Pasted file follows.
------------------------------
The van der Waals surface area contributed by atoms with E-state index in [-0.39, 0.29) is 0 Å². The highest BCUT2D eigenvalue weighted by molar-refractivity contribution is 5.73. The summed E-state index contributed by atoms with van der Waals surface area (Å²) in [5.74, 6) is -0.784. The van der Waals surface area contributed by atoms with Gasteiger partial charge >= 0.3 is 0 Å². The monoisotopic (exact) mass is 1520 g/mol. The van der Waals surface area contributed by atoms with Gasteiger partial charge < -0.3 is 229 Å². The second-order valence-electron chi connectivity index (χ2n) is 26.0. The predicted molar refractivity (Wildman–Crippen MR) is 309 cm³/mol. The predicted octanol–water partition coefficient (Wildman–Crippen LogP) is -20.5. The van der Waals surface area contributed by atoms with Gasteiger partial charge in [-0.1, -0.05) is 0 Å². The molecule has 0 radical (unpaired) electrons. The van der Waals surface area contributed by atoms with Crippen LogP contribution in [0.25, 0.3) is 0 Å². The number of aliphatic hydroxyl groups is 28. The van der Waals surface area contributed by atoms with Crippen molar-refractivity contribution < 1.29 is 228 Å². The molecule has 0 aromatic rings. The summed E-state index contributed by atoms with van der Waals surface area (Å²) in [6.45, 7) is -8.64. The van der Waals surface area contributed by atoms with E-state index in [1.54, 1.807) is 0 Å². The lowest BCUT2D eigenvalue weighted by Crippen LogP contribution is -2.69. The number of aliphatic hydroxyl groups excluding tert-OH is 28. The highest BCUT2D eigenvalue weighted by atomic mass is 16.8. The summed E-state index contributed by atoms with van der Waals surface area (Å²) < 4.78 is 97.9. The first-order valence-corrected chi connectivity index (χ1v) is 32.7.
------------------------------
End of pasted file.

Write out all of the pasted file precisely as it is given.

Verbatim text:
The van der Waals surface area contributed by atoms with E-state index in [-0.39, 0.29) is 0 Å². The highest BCUT2D eigenvalue weighted by molar-refractivity contribution is 5.73. The summed E-state index contributed by atoms with van der Waals surface area (Å²) in [5.74, 6) is -0.784. The van der Waals surface area contributed by atoms with Gasteiger partial charge >= 0.3 is 0 Å². The monoisotopic (exact) mass is 1520 g/mol. The van der Waals surface area contributed by atoms with Gasteiger partial charge < -0.3 is 229 Å². The second-order valence-electron chi connectivity index (χ2n) is 26.0. The predicted molar refractivity (Wildman–Crippen MR) is 309 cm³/mol. The predicted octanol–water partition coefficient (Wildman–Crippen LogP) is -20.5. The van der Waals surface area contributed by atoms with Gasteiger partial charge in [-0.1, -0.05) is 0 Å². The molecule has 0 radical (unpaired) electrons. The van der Waals surface area contributed by atoms with Crippen LogP contribution in [0.25, 0.3) is 0 Å². The number of aliphatic hydroxyl groups is 28. The van der Waals surface area contributed by atoms with Crippen molar-refractivity contribution < 1.29 is 228 Å². The molecule has 0 aromatic rings. The summed E-state index contributed by atoms with van der Waals surface area (Å²) in [6.45, 7) is -8.64. The van der Waals surface area contributed by atoms with E-state index in [1.54, 1.807) is 0 Å². The lowest BCUT2D eigenvalue weighted by Crippen LogP contribution is -2.69. The number of aliphatic hydroxyl groups excluding tert-OH is 28. The highest BCUT2D eigenvalue weighted by atomic mass is 16.8. The summed E-state index contributed by atoms with van der Waals surface area (Å²) < 4.78 is 97.9. The first-order valence-corrected chi connectivity index (χ1v) is 32.7.